Each year Kenya takes over $42 million (Sh4.2 billion) worth of second-hand clothes from the UK — the world’s second largest exporter of used garments. But increasingly some non-governmental organisations are asking at what cost?
This year Kenya, Uganda, Tanzania and Rwanda were supposed to ban all imported used shoes and clothes but under pressure from the US government, all but Rwanda have backed down.
Some estimates in the UK say as much as 80 per cent of all unwanted clothes British residents donate each year end up in second-hand markets in Africa. Ghana is the largest market followed by Benin and Kenya.
The used-goods market of course has its benefits. Kenya imports about 100,000 tonnes of second-hand clothes a year, providing the government revenues from customs duties and creating tens of thousands of jobs. The market offers quality used clothes to Kenyans at a fraction of their manufacturing cost.
But the cost to Kenyan manufacturers has been immense. Because the average cost of a second-hand garment in Kenya is between five and 10 per cent of that of a new garment, local industries cannot compete.
In the early 1990s, Kenya had about 110 large-scale garment manufacturers. By 2016, it had just 15 textile mills, according to Fashion Revolution, a UK -based group that promotes sustainable clothing manufacturing.
Orsola de Castro, co-founder of Fashion Revolution, says up to 20 years ago donating clothes by UK people was a gesture of goodwill but is now “an act of dumping”.
Fashion Revolution, along with a number of other campaigning organisations, argues that East Africa has become dependent on unwanted western fashion products with dire consequences for local manufacturers.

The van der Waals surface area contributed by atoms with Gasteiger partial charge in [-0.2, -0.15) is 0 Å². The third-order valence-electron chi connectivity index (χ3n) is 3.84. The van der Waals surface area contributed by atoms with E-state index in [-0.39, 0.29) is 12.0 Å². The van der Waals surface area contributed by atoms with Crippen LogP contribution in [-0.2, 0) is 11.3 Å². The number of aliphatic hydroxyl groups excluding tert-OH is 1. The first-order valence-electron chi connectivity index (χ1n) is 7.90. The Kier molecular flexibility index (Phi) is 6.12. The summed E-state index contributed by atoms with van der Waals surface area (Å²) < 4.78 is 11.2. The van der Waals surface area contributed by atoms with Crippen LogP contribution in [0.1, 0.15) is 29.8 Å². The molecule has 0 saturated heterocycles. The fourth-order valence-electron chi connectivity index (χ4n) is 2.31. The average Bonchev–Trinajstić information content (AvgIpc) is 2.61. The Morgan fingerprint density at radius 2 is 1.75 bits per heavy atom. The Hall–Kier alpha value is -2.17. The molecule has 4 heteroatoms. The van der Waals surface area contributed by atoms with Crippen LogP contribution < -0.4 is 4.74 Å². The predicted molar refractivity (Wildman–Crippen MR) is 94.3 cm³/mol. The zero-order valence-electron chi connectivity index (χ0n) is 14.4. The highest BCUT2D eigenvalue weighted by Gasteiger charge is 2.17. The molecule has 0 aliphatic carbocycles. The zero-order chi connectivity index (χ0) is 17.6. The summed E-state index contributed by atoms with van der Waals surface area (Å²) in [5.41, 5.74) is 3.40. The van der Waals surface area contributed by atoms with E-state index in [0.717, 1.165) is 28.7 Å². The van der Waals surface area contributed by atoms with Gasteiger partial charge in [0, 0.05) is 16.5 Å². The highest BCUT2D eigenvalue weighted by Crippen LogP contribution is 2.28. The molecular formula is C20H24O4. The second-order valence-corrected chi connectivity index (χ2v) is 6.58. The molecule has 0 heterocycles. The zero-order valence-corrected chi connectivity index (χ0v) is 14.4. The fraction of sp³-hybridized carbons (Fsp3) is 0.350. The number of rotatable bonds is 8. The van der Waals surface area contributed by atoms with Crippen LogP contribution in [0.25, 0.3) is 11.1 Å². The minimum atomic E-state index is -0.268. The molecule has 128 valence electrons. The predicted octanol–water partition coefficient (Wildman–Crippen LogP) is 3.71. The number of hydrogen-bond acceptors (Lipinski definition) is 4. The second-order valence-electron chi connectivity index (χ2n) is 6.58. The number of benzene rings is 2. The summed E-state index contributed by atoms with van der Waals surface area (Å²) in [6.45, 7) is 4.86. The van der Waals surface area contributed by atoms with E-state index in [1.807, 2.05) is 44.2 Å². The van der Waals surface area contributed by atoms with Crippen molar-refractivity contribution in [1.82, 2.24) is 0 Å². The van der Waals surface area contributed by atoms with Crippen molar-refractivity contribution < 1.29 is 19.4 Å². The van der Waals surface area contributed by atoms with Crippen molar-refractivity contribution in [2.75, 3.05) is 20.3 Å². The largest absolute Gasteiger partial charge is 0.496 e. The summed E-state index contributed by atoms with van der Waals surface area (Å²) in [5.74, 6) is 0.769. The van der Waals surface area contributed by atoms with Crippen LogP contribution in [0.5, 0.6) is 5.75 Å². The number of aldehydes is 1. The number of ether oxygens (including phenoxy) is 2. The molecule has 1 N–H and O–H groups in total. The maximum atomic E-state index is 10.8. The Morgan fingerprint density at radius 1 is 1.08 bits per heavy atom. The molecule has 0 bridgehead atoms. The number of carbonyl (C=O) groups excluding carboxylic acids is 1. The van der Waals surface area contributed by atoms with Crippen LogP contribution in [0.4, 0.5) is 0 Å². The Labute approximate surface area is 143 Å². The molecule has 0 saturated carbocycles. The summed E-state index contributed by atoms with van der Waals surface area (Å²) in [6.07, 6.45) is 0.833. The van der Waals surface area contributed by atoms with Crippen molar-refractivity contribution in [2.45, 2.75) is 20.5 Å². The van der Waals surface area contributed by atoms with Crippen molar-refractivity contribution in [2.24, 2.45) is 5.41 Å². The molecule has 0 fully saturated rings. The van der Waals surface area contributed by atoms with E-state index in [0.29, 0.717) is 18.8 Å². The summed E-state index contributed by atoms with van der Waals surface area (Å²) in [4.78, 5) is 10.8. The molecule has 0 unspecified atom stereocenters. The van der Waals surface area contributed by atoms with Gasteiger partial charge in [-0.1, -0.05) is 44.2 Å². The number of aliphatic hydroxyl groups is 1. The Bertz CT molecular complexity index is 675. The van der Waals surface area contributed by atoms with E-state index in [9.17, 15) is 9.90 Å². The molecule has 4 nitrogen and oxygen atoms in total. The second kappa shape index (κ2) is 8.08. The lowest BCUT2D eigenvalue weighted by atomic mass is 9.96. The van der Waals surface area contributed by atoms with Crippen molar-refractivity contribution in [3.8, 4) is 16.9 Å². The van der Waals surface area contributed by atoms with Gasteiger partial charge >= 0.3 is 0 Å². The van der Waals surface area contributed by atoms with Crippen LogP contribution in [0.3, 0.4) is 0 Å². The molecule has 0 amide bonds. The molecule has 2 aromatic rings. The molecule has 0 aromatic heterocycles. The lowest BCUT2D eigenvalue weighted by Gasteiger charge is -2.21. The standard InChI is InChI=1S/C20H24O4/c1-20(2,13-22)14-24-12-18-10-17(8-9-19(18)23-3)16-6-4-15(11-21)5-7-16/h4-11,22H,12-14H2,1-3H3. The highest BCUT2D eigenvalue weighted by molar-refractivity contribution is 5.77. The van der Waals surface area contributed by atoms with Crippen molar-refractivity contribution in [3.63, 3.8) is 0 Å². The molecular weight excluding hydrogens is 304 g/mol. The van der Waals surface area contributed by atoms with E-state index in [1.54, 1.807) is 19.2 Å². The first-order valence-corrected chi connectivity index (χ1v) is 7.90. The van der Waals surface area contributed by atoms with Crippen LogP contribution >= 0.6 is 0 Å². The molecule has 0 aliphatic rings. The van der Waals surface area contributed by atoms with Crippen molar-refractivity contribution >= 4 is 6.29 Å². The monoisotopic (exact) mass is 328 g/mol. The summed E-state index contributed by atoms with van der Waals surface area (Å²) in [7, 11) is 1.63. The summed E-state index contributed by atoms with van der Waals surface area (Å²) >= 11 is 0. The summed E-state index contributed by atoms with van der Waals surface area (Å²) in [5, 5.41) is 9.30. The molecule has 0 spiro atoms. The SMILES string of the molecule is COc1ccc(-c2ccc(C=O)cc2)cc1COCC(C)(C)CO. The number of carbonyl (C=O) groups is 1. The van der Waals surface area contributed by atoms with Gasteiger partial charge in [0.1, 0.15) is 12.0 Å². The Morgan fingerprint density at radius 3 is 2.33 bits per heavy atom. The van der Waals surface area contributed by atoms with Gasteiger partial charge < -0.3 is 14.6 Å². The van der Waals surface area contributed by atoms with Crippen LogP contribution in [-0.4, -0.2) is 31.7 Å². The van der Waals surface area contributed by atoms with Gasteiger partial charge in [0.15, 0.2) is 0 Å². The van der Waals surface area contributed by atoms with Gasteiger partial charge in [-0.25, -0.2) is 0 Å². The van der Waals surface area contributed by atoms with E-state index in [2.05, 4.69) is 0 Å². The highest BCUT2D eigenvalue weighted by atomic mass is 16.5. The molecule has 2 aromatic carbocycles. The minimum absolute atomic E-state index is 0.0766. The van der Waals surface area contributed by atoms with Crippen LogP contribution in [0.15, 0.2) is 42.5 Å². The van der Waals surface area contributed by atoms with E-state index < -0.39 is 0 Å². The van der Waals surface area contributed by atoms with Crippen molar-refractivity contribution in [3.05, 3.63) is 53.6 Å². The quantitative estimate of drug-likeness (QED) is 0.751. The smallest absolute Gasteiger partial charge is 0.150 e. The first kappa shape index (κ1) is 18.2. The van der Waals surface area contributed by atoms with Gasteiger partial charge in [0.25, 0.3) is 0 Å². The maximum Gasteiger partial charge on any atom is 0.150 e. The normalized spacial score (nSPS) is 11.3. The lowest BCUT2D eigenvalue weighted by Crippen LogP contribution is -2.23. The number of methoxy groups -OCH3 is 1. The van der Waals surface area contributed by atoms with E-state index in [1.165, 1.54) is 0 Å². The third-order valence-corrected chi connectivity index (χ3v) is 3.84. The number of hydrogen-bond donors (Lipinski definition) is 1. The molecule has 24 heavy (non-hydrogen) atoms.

Fashion Revolution says old UK garments going to Africa doesn’t clothe poor children — it just feeds the second-hand market. This is because the goods are not donated but sold to a textile reclamation merchant, increasing profits for the charities.
The market is huge. In Britain alone, an estimated 365 million unused items of clothing, worth approximately £5.4 billion, are given away annually.
But the result is that up to 85 per cent of Kenya’s textile plants have closed since the early 1990s, while cotton output is around a tenth of 1990s levels.
Some industry experts maintain it was not the used-clothing imports that drove factories out of business, but inefficient production. But critics say local manufacturers never had a chance.
There is also resistance from sellers in East Africa whose livelihood depends on these shipments, as well as from experts who think an outright ban won’t be enough for these countries to restore production at home.
Textile Recycling Association director Alan Wheeler believes the way forward is to promote textile recycling and manufacturing jobs in Africa because every country in Africa has suffered not only as a result of the second-hand clothes market but also competition from China.
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